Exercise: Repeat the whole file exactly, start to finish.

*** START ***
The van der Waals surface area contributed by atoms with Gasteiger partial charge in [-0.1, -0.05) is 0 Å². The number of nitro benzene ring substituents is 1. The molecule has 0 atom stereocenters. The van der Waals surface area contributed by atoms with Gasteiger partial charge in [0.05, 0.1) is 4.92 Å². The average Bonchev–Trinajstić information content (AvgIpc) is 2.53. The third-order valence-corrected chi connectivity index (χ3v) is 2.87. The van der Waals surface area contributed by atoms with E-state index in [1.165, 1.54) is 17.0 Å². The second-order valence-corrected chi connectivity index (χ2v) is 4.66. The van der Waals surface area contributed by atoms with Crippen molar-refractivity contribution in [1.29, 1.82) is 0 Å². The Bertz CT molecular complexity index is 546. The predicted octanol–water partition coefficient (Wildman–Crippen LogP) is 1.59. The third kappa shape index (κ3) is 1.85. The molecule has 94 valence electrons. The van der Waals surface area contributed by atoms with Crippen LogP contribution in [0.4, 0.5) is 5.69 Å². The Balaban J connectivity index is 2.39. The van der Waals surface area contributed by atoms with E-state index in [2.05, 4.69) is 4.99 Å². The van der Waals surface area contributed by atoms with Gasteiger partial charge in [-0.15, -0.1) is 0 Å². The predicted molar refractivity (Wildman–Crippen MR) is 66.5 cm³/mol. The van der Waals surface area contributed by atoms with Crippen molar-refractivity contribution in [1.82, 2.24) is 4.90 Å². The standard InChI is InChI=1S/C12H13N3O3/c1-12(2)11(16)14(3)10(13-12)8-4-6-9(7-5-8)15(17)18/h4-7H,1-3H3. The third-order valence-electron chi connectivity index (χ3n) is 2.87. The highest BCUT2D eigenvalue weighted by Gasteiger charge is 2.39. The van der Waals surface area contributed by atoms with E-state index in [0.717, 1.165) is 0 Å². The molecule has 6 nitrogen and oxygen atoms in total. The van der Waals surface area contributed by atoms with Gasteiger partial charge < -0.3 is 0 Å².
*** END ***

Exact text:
The van der Waals surface area contributed by atoms with Gasteiger partial charge in [-0.1, -0.05) is 0 Å². The number of nitro benzene ring substituents is 1. The molecule has 0 atom stereocenters. The van der Waals surface area contributed by atoms with Gasteiger partial charge in [0.05, 0.1) is 4.92 Å². The average Bonchev–Trinajstić information content (AvgIpc) is 2.53. The third-order valence-corrected chi connectivity index (χ3v) is 2.87. The van der Waals surface area contributed by atoms with E-state index in [1.165, 1.54) is 17.0 Å². The second-order valence-corrected chi connectivity index (χ2v) is 4.66. The van der Waals surface area contributed by atoms with Crippen molar-refractivity contribution in [1.29, 1.82) is 0 Å². The Bertz CT molecular complexity index is 546. The predicted octanol–water partition coefficient (Wildman–Crippen LogP) is 1.59. The third kappa shape index (κ3) is 1.85. The molecule has 94 valence electrons. The van der Waals surface area contributed by atoms with Crippen LogP contribution in [0.4, 0.5) is 5.69 Å². The Balaban J connectivity index is 2.39. The van der Waals surface area contributed by atoms with E-state index in [2.05, 4.69) is 4.99 Å². The van der Waals surface area contributed by atoms with Gasteiger partial charge in [-0.15, -0.1) is 0 Å². The predicted molar refractivity (Wildman–Crippen MR) is 66.5 cm³/mol. The van der Waals surface area contributed by atoms with Crippen molar-refractivity contribution in [1.82, 2.24) is 4.90 Å². The standard InChI is InChI=1S/C12H13N3O3/c1-12(2)11(16)14(3)10(13-12)8-4-6-9(7-5-8)15(17)18/h4-7H,1-3H3. The third-order valence-electron chi connectivity index (χ3n) is 2.87. The highest BCUT2D eigenvalue weighted by Gasteiger charge is 2.39. The van der Waals surface area contributed by atoms with E-state index in [0.717, 1.165) is 0 Å². The molecule has 6 nitrogen and oxygen atoms in total. The van der Waals surface area contributed by atoms with Gasteiger partial charge < -0.3 is 0 Å².